Visionary CEO Steve Jobs’ big blind spot: Apple’s AT&T problem

Invisible Shield for Apple iPhone 4!“The Apple-AT&T partnership for the iPhone and iPad hasn’t gone exactly as well as planned,” Mike Schaffner writes for Forbes. “AT&T has stumbled more than once. Most recently, there have been problems with iPhone 4 order fulfillment, including indications that customers’ private data was exposed to other customers, iPad e-mail addresses were hacked and the on-going problem with dropped calls. Arguably, some of these problems resulted from the surge of demand when the iPhone 4 came out, but it shouldn’t have been unexpected, given the experience with prior product launches. Couple all of this with Verizon’s very effective ‘map’ ads, and it’s clear that AT&T is not in a good place right now in terms of marketplace perception.”

Schaffner writes, “In talking with iPhone owners, just about everyone seems to love the phone except for one aspect, the locked arrangement with AT&T. In my conversations, admittedly not a scientific sampling, the carrier is the thing people would most like to change about the iPhone. As real as all of these problems are, the constant media attention to yet another issue that further lowers the market perception of AT&T. And as we all know, perception can be as important as reality.”

Schaffner writes, “By limiting carrier choices, Apple has given competing products an easier entrance into the market. I believe that if Apple had not tied the iPhone to just one carrier, the iPhone’s market share could have been even higher and would have been that much more difficult to displace as competing products come out.”

“All of this is a life lesson for IT leaders. If at all possible don’t give up control of core components of your operations,” Schaffner writes. “If you must, as Apple had to because it’s not a network carrier, keep your options open and I’d strongly recommend shorter contracts with multiple providers, even if it costs a little more.”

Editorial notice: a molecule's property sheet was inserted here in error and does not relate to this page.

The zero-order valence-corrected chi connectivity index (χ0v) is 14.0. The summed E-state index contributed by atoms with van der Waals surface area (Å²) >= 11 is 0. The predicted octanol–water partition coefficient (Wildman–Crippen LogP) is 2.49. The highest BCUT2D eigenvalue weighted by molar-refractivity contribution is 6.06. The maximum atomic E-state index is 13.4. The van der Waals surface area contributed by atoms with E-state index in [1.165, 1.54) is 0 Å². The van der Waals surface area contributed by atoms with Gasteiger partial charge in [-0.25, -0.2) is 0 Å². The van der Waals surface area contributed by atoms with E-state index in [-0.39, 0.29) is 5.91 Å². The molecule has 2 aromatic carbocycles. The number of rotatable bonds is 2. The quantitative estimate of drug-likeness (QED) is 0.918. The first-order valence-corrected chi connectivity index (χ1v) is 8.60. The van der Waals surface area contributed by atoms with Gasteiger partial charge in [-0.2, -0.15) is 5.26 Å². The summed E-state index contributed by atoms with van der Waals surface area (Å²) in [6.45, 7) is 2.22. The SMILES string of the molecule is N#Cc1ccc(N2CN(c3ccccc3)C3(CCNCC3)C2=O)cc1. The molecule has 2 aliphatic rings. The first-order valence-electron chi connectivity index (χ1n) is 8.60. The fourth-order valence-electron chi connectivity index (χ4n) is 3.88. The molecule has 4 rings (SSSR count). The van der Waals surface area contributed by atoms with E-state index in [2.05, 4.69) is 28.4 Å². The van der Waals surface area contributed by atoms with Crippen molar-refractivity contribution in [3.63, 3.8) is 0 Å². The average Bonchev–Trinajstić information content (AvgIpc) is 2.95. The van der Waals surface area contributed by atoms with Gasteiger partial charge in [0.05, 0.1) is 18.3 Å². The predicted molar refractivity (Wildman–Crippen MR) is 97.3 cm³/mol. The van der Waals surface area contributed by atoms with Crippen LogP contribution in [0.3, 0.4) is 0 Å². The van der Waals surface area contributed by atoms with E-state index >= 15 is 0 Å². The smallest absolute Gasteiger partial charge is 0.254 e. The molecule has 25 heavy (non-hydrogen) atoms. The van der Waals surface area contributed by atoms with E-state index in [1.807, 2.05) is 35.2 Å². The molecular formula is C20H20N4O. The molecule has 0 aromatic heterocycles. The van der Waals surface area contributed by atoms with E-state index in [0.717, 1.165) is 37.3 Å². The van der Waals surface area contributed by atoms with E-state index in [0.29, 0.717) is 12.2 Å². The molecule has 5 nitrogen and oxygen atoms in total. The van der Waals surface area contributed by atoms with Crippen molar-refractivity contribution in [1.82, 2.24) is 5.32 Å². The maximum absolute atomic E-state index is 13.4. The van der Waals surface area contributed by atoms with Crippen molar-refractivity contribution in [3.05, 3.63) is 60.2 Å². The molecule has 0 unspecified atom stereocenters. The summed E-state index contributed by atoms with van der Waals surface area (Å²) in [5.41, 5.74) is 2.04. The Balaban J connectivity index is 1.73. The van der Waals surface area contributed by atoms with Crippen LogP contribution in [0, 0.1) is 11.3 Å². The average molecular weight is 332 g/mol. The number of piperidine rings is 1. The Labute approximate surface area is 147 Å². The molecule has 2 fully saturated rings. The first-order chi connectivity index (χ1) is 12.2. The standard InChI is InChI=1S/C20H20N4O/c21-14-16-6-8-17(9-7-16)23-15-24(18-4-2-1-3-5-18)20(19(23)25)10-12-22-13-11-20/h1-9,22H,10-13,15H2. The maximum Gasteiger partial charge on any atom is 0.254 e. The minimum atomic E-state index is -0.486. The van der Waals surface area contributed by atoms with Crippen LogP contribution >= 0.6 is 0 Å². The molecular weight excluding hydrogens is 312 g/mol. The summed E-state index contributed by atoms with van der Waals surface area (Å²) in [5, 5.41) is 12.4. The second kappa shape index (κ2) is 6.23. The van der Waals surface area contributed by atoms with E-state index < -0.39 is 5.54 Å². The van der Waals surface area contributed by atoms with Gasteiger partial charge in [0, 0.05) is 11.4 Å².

Schaffner writes, “I’m sure Jobs and all the iPhone users would rather be talking about all the good aspects of the iPhone rather than the problems with the carrier. Letting your partner define you is a risky proposition. Let’s hope Apple ends all of this soon by giving us some better options.”

Full article here.

MacDailyNews Take: Even if he can’t, or won’t, see it, hopefully Mr. Jobs can at least hear it. The drumbeat grows stronger with each passing day.

For reference, please see Walt Mossberg’s review of Apple’s iPhone 4.


  1. As an iPhone user I’m completely satisfied with my AT&T;service. Coverage is great. I would like faster data service, but that’s in the works.

    As an Apple investor I am VERY excited about the iPhone and iPad becoming available on the different US carriers.

  2. We forget that just a few short years ago, the carriers were in control of the handset market and the iPhone changed that. I believe that still plays a role in today’s decision for the iPhone still being exclusive to AT&T;.

  3. I have no doubt Jobs knows very well exactly how serious the AT&T issue is.

    I’m also sure he knows exactly how he will deal with it when the time comes (sometime in 2012). My feeling is that we’ll get a T-Mobile iPhone, to relieve some pressure from AT&T.

  4. no – the iphone should stay with a GSM carrier like AT&T;like the rest of the world.